Published 28 Dec 2017
Author: David Cossalter
Prenuptial agreements enable couples on the verge of marriage to organise how their assets will be divided between them if they later get divorced or one partner dies.
In Australia, prenups are known as Binding Financial Agreements (BFAs) and the Family Law Act (1975) governs how these arrangements are dealt with in court.
A well-written prenup will usually address how a spouse's assets should be handled in the event of a death. However, BFAs should not be seen as a replacement for a will when estate planning.
Can I pursue a family provision claim?
Former spouses are eligible to make family provision claims under Chapter 3 of the Succession Act 2006.
Nevertheless, couples that have signed prenups are likely to have included a release clause within the agreement that prevents future claims on their respective estates.
Section 95 of the Act sets out the requirements for this release of rights, and the Supreme Court of NSW must provide approval before these intentions become binding.
In some cases, the application for approval only occurs after the death of a spouse. The deceased's former spouse would therefore be able to make a claim if the Supreme Court turns down the application.
What factors will the courts consider?
A judge will weigh up various factors when deciding on Section 95 releases, including whether:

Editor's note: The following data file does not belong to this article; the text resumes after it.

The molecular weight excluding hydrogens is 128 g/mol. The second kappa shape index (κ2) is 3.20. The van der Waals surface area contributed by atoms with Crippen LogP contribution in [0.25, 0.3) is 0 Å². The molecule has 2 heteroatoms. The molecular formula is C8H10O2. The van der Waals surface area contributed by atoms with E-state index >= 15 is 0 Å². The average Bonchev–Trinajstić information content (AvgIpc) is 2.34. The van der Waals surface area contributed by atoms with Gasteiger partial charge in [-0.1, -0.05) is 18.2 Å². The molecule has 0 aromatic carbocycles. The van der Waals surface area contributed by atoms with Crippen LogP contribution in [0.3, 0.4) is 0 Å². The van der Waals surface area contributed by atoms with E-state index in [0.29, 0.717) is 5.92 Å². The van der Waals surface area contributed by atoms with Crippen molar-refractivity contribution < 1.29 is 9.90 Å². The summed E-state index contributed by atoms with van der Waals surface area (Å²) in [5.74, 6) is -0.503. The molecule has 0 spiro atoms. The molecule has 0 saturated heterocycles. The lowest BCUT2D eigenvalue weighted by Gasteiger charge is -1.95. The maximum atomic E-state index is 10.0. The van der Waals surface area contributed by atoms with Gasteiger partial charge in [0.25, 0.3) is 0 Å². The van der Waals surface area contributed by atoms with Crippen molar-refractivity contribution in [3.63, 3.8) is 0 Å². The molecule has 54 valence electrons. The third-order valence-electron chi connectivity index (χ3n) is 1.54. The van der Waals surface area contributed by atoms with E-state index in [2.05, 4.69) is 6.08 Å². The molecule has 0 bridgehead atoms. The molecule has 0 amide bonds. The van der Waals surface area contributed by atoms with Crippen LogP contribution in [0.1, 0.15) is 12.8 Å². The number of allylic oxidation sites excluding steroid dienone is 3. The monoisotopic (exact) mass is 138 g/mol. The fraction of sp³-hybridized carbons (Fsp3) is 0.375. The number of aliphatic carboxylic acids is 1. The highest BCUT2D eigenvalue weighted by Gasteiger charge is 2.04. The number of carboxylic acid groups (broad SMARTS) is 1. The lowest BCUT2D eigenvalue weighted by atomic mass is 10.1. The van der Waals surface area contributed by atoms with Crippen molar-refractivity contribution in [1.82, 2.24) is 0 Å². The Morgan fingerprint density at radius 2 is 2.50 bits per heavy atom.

If approval is given, it is unlikely that a surviving former partner would be able to seek provisions from the deceased's estate. However, potential claimants should contact an experienced will disputes lawyer to discuss how a BFA could affect a challenge to a will.
High Court puts prenups under the spotlight
A case currently before the High Court of Australia could set a precedent for prenuptial agreements in family law.
The former wife of a deceased property developer - who left behind an estate worth between $18 million and $24 million - is pursuing a larger share of her ex-husband's assets, despite signing a prenup before marrying him in 2007.
She claimed that she agreed to the arrangement under duress because the deceased had threatened to otherwise cancel the wedding.
The Federal Circuit Court agreed with the woman and made two BFAs she had signed null and void. Unfortunately for her, the decision was later overturned in the appeals court.
The High Court is now expected to provide a final decision on the case soon, which - if the woman succeeds - may give hope to family provision claimants who signed prenups before they married.
Would you like to learn more? Please talk to our dedicated team of expert lawyers at Gerard Malouf & Partners Will Dispute Lawyers.